Tuesday, December 21, 2010

Content Ratings on RPGs?

I got back more roughs and finished pieces today of some of the "feature" (read: sure to offend) artwork pieces, and am commissioning a couple more last fill-in pieces now that I've done some late layout adjustments. This is taking forever, but man oh man this layout is looking good. I've learned a thing or two these past few months of screwing around with the layout program.

Coincidentally, there is a thread about whether RPGs should carry content ratings here. It quickly degenerated once the specifics of the mentioned passage became known, but the issue of ratings was interesting to me. I will be putting a "16+" graphic on the back of the upcoming box, because some of the illustrations inside are pretty gruesome and people should know that it's not for the kiddies.

What do you think about content ratings for RPGs?

So yeah, three work things running around needing attention NOW - final revisions and layouts for the box set, taking that good long hard critical look at the Vornheim manuscript, and getting the new webstore up and running. All three go slow.

Oh, I joined Bits & Mortars. The plan is to support all currently in-print releases with this after the first of the year. I'll push and promote this more leading up to the release of the Grindhouse Edition.


  1. I don't see a problem with content ratings. It does sometimes have the effect of making youngsters track down something they shouldn't, but crowing in the playground about how you saw Robocop even though it's an 18 is all part of growing up.

    As a guide for adults thinking about sharing a book/film/game with kids, I think it's a useful tool. Everything has age ratings on it nowadays, so I don't see why LotFP shouldn't.

  2. It's a good idea on every side - it creates sensationalism (ooh, look, mature! I want it), it gives the brick-and-mortar some plausible deniability if it gets into the wrong hands, and it provides information for would-be purchasers (you were warned, dumb-ass). Everybody wins.

  3. I'm in agreement with Kelvin. Content ratings, when used as general guidelines, are useful tools when deciding if something is appropriate for kids. Adults should be taking the maturity of an individual child into consideration, however, and not relying only on an age rating before handing something to a kid (or an adult, in some cases). There are kids I know who I would be confident are mature enough to handle something like LotFP at age 14, and other adults that I would be fearful of handing it to at age 50.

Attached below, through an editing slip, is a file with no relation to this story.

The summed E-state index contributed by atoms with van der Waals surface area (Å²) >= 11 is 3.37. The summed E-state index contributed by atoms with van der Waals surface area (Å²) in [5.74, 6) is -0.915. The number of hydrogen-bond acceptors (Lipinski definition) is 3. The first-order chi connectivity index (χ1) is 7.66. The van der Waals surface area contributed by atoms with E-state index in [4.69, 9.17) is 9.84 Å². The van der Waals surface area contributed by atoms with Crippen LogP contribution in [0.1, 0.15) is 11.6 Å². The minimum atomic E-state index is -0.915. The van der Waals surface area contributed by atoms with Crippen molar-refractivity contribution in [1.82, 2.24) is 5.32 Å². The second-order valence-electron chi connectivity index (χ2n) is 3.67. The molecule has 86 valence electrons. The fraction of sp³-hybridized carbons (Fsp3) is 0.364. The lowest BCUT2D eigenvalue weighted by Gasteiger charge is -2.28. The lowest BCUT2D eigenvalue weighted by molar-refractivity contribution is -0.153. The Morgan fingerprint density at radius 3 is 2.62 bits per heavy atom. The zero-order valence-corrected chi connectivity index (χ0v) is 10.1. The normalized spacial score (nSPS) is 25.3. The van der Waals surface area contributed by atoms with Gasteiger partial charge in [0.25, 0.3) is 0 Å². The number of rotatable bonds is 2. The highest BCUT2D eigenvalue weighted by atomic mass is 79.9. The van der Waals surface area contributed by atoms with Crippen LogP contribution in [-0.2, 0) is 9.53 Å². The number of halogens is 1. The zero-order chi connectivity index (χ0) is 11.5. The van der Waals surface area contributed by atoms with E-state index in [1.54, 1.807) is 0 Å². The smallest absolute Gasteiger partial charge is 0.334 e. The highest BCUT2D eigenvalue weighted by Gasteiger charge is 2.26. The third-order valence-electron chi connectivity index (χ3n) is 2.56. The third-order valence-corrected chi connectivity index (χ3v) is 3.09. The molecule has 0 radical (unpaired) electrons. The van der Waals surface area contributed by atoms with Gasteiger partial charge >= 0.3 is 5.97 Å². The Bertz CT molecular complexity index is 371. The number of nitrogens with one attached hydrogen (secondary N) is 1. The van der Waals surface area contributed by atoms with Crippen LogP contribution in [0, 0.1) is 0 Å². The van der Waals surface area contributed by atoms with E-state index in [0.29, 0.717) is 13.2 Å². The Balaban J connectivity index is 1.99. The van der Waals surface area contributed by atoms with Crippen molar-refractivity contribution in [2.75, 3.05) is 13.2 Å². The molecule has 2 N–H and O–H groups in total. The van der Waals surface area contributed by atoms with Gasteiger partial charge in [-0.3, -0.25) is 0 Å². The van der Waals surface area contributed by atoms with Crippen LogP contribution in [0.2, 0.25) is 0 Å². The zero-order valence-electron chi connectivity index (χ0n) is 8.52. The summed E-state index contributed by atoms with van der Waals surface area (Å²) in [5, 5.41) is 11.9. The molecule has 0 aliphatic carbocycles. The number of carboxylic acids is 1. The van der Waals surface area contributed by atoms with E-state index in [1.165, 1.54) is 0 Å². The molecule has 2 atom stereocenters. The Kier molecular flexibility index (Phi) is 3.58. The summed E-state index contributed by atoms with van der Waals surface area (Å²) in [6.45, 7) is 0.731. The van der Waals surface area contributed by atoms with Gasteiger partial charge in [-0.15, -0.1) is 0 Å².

4. I'm with Beedo on this one. It's not even just graphical content though... World of Darkness is pretty jacked conceptually when you get into it.. even if you pretend the art is all flowers and roses. Same with the "Book of Vile Darkness" from 3e D&D.. it isn't something you'd want little kids reading. (Although admittedly I think that was stuck in the adult only sections anyways, heh.)

    Targeted marketing makes it pretty useful as well, I'd say.

  5. "What do you think about content ratings for RPGs?"

    WARNING: Imagination required.

    That should be sufficient.

  6. Generally, the more I know about what's inside the box, the happier I am after I've bought it. In and of themselves, I consider such things in the same light as Beedo, but I do see how they can be abused by idiots.

    But then, what out there truly is "idiot-proof?"

  7. I don't really see it as having much of a benefit beyond the CYA factor. AD&D was supposed to be for ages 10 and up, and it's a wonderland of pentagrams and sagging harpy titties.

  8. I think its only good for covering yourself legally. Im far more in Jeff's camp - imagination required.

  9. I'm more likely to buy a book with a label that says, "WARNING: THIS BOOK CAUSES MORAL DECAY AND SOME PEOPLE THINK YOU SHOULD NOT READ IT." Unfortunately, I usually end up dissapointed.

  10. As long as the warning isn't plastered over any artwork, or bigger than the title fonts, I wouldn't object.

  11. how about "F" for
    "Fuckin Awesome"

    seriously, I would follow the guidelines of the motion picture association;
    R = not suitable for children under 17,
    violence, gore and sexual innuendo

  12. Frankly, I don't see the point of a content rating, unless its intended as a marketing gimmick (Works!).